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Undocumented Student Tuition: Overview
Each session states debate whether to allow undocumented students to attend college at in-state tuition rates. With the faltering economy and limited skills-based jobs, improving college affordability is becoming a bigger priority. But not everyone is in agreement on who should have access to college.
Currently, at least 18 states have provisions allowing for in-state tuition rates for undocumented students. Sixteen states—California, Colorado, Connecticut, Florida, Illinois, Kansas, Maryland, Minnesota, Nebraska, New Jersey, New Mexico, New York, Oregon, Texas, Utah and Washington—extend in-state tuition rates to undocumented students through state legislation. Two states—Oklahoma and Rhode Island—allow in-state tuition rates to undocumented students through Board of Regents decisions. In 2013, the University of Hawaii's Board of Regents and the University of Michigan's Board of Regents adopted similar policies for undocumented students to access in-state tuition at those institutions. In April 2014, Virginia's attorney general started granting in-state tuition to those covered under the federal Defferred Action for Childhood Arrivals.
At least six states—California, Minnesota, New Mexico, Oregon, Texas and Washington—currently allow undocumented students to receive state financial aid.
Three states—Arizona, Georgia and Indiana—specifically prohibit in-state tuition rates for undocumented students, and two states—Alabama and South Carolina— prohibit undocumented students from enrolling at any public postsecondary institution.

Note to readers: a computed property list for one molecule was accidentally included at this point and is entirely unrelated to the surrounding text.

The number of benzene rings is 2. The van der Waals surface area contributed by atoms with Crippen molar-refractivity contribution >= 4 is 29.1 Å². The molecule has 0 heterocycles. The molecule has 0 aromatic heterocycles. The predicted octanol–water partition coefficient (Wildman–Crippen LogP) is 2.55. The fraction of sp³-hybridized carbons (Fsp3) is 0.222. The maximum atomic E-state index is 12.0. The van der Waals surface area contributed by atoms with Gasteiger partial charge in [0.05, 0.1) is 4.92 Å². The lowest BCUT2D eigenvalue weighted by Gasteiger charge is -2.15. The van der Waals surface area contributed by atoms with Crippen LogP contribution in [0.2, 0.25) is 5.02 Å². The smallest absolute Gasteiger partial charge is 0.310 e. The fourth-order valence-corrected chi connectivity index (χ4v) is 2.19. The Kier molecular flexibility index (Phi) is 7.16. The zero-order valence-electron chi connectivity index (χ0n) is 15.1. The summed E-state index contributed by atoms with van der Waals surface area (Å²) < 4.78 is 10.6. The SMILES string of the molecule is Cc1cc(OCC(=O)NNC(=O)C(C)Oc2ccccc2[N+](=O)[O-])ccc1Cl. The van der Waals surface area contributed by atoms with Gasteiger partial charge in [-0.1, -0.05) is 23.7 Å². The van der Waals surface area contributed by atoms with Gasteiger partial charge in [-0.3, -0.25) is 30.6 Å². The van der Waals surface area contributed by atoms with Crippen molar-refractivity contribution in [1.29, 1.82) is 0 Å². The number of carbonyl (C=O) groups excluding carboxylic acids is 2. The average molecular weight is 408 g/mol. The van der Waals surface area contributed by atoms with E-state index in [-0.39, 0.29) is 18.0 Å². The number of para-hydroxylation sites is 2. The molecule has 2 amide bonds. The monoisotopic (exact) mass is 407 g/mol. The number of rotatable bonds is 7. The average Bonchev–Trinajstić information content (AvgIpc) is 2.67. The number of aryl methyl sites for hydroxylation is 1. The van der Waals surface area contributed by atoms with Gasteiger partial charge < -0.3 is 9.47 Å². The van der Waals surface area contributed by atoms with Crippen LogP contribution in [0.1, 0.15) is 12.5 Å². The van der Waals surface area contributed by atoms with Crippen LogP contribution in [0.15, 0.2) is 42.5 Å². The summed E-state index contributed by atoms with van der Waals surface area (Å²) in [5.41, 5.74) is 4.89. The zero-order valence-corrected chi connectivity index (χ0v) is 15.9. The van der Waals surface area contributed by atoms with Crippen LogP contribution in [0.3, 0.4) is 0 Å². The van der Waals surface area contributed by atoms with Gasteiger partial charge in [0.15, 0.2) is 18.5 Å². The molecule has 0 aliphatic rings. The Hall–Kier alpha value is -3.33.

Undocumented Student Tuition Background
Due to the landmark 1982 Plyler v. Doe U.S. Supreme Court decision, states are required to provide all students with K-12 public education, regardless of students' immigration status. Although the court did not declare education a fundamental right, it was determined that a "public education has a pivotal role in maintaining the fabric of our society and in sustaining our political and cultural heritage; the deprivation of education takes an inestimable toll on the social, economic, intellectual, and psychological well-being of the individual, and poses an obstacle to individual achievement."
The Supreme Court’s decision, however, does not apply to education beyond high school. In addition, Section 505 of the 1996 Illegal Immigration Reform and Immigrant Responsibility Act (IIRIRA) states, “an alien who is not lawfully present in the United States shall not be eligible on the basis of residence within a State (or a political subdivision) for any postsecondary education benefit unless a citizen or national of the United States is eligible for such a benefit (in no less an amount, duration, and scope) without regard to whether the citizen or national is such a resident.”
Since 2001, 18 states—California, Colorado, Connecticut, Florida, Illinois, Kansas, Maryland, Minnesota, Nebraska, New Jersey, New Mexico, New York, Oklahoma*, Oregon, Texas, Utah, Washington, and Wisconsin—have passed legislation extending in-state tuition rates to undocumented students who meet specific requirements. Wisconsin revoked its law in 2011. In general, students must attend an in-state high school for a specified period (1-3 years), and graduate or receive their GED. Supporters of the legislation argue that the requirement to receive in-state tuition is based on high school attendance and graduation, not residency, and so it is not in conflict with IIRIRA. Opponents claim that the high school attendance and graduation requirement is a de-facto residency requirement. The debate over the legality of such laws was on display in California, where the state Supreme Court upheld the state’s tuition law by ruling that it does not violate federal law.
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